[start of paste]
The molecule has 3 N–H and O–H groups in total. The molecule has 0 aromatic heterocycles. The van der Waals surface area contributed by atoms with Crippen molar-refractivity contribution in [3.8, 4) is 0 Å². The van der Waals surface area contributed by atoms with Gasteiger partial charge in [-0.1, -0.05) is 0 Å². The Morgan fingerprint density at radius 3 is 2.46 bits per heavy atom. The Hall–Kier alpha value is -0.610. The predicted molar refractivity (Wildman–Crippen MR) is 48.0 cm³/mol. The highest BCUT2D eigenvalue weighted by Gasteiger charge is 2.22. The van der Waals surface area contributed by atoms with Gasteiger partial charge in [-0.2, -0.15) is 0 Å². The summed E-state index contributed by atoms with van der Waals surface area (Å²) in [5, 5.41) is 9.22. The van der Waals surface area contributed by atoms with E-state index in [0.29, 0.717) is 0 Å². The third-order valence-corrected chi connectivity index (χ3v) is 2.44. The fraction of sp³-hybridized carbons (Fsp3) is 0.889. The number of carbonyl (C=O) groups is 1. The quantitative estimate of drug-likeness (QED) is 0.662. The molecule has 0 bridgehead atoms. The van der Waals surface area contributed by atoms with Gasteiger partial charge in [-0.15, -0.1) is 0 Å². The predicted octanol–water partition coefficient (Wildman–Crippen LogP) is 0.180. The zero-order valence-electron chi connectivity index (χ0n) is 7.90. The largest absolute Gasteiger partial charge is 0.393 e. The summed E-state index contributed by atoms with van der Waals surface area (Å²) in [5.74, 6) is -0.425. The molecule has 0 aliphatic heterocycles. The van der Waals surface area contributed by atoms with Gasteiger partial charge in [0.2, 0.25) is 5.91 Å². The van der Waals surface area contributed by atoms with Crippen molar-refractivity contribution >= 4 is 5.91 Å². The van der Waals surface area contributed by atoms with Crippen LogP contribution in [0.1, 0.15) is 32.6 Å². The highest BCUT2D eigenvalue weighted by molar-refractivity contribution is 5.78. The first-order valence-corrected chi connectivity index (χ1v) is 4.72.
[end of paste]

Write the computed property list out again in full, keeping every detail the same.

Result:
The molecule has 3 N–H and O–H groups in total. The molecule has 0 aromatic heterocycles. The van der Waals surface area contributed by atoms with Crippen molar-refractivity contribution in [3.8, 4) is 0 Å². The van der Waals surface area contributed by atoms with Gasteiger partial charge in [-0.1, -0.05) is 0 Å². The Morgan fingerprint density at radius 3 is 2.46 bits per heavy atom. The Hall–Kier alpha value is -0.610. The predicted molar refractivity (Wildman–Crippen MR) is 48.0 cm³/mol. The highest BCUT2D eigenvalue weighted by Gasteiger charge is 2.22. The van der Waals surface area contributed by atoms with Gasteiger partial charge in [-0.2, -0.15) is 0 Å². The summed E-state index contributed by atoms with van der Waals surface area (Å²) in [5, 5.41) is 9.22. The van der Waals surface area contributed by atoms with E-state index in [0.29, 0.717) is 0 Å². The third-order valence-corrected chi connectivity index (χ3v) is 2.44. The fraction of sp³-hybridized carbons (Fsp3) is 0.889. The number of carbonyl (C=O) groups is 1. The quantitative estimate of drug-likeness (QED) is 0.662. The molecule has 0 bridgehead atoms. The van der Waals surface area contributed by atoms with Gasteiger partial charge in [-0.15, -0.1) is 0 Å². The predicted octanol–water partition coefficient (Wildman–Crippen LogP) is 0.180. The zero-order valence-electron chi connectivity index (χ0n) is 7.90. The largest absolute Gasteiger partial charge is 0.393 e. The summed E-state index contributed by atoms with van der Waals surface area (Å²) in [5.74, 6) is -0.425. The molecule has 0 aliphatic heterocycles. The van der Waals surface area contributed by atoms with Gasteiger partial charge in [0.2, 0.25) is 5.91 Å². The van der Waals surface area contributed by atoms with Crippen molar-refractivity contribution >= 4 is 5.91 Å². The van der Waals surface area contributed by atoms with Crippen LogP contribution in [0.1, 0.15) is 32.6 Å². The highest BCUT2D eigenvalue weighted by molar-refractivity contribution is 5.78. The first-order valence-corrected chi connectivity index (χ1v) is 4.72.